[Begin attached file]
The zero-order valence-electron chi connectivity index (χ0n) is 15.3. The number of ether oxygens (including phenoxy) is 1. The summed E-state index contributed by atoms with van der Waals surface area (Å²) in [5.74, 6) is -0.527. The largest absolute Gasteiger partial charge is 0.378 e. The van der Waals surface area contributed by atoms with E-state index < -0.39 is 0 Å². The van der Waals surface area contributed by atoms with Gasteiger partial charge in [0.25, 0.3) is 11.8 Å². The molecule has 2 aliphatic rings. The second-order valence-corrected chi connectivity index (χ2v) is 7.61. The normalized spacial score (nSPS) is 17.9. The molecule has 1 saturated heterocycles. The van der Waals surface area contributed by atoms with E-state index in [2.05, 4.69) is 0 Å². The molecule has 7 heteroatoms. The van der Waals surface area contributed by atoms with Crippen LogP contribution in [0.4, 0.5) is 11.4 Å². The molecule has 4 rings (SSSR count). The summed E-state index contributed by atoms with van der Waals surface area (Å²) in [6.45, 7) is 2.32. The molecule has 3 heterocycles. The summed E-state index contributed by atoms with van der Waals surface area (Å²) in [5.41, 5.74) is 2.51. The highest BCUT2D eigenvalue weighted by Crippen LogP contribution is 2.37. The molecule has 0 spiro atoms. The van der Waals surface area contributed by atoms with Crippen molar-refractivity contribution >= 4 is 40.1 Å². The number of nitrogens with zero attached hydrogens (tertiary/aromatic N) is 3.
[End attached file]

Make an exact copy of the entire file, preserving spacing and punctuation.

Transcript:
The zero-order valence-electron chi connectivity index (χ0n) is 15.3. The number of ether oxygens (including phenoxy) is 1. The summed E-state index contributed by atoms with van der Waals surface area (Å²) in [5.74, 6) is -0.527. The largest absolute Gasteiger partial charge is 0.378 e. The van der Waals surface area contributed by atoms with E-state index < -0.39 is 0 Å². The van der Waals surface area contributed by atoms with Gasteiger partial charge in [0.25, 0.3) is 11.8 Å². The molecule has 2 aliphatic rings. The second-order valence-corrected chi connectivity index (χ2v) is 7.61. The normalized spacial score (nSPS) is 17.9. The molecule has 1 saturated heterocycles. The van der Waals surface area contributed by atoms with E-state index in [2.05, 4.69) is 0 Å². The molecule has 7 heteroatoms. The van der Waals surface area contributed by atoms with Crippen LogP contribution in [0.4, 0.5) is 11.4 Å². The molecule has 4 rings (SSSR count). The summed E-state index contributed by atoms with van der Waals surface area (Å²) in [6.45, 7) is 2.32. The molecule has 3 heterocycles. The summed E-state index contributed by atoms with van der Waals surface area (Å²) in [5.41, 5.74) is 2.51. The highest BCUT2D eigenvalue weighted by Crippen LogP contribution is 2.37. The molecule has 0 spiro atoms. The van der Waals surface area contributed by atoms with Crippen molar-refractivity contribution >= 4 is 40.1 Å². The number of nitrogens with zero attached hydrogens (tertiary/aromatic N) is 3.